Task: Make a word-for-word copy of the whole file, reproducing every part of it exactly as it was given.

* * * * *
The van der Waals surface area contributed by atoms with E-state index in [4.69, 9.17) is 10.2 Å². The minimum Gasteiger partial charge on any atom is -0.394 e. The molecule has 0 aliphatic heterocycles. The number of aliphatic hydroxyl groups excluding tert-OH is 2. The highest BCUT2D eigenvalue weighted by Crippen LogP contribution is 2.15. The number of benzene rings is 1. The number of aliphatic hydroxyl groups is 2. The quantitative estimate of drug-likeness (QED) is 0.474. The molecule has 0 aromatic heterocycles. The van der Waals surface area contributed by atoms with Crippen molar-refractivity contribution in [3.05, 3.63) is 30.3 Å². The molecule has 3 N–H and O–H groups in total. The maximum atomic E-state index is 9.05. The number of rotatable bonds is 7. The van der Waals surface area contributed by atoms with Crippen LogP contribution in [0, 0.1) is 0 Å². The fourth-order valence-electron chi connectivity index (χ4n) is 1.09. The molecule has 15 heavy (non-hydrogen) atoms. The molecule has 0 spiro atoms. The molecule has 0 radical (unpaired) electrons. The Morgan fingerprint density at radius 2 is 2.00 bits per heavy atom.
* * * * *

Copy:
The van der Waals surface area contributed by atoms with E-state index in [4.69, 9.17) is 10.2 Å². The minimum Gasteiger partial charge on any atom is -0.394 e. The molecule has 0 aliphatic heterocycles. The number of aliphatic hydroxyl groups excluding tert-OH is 2. The highest BCUT2D eigenvalue weighted by Crippen LogP contribution is 2.15. The number of benzene rings is 1. The number of aliphatic hydroxyl groups is 2. The quantitative estimate of drug-likeness (QED) is 0.474. The molecule has 0 aromatic heterocycles. The van der Waals surface area contributed by atoms with Crippen molar-refractivity contribution in [3.05, 3.63) is 30.3 Å². The molecule has 3 N–H and O–H groups in total. The maximum atomic E-state index is 9.05. The number of rotatable bonds is 7. The van der Waals surface area contributed by atoms with Crippen LogP contribution in [0, 0.1) is 0 Å². The fourth-order valence-electron chi connectivity index (χ4n) is 1.09. The molecule has 15 heavy (non-hydrogen) atoms. The molecule has 0 spiro atoms. The molecule has 0 radical (unpaired) electrons. The Morgan fingerprint density at radius 2 is 2.00 bits per heavy atom.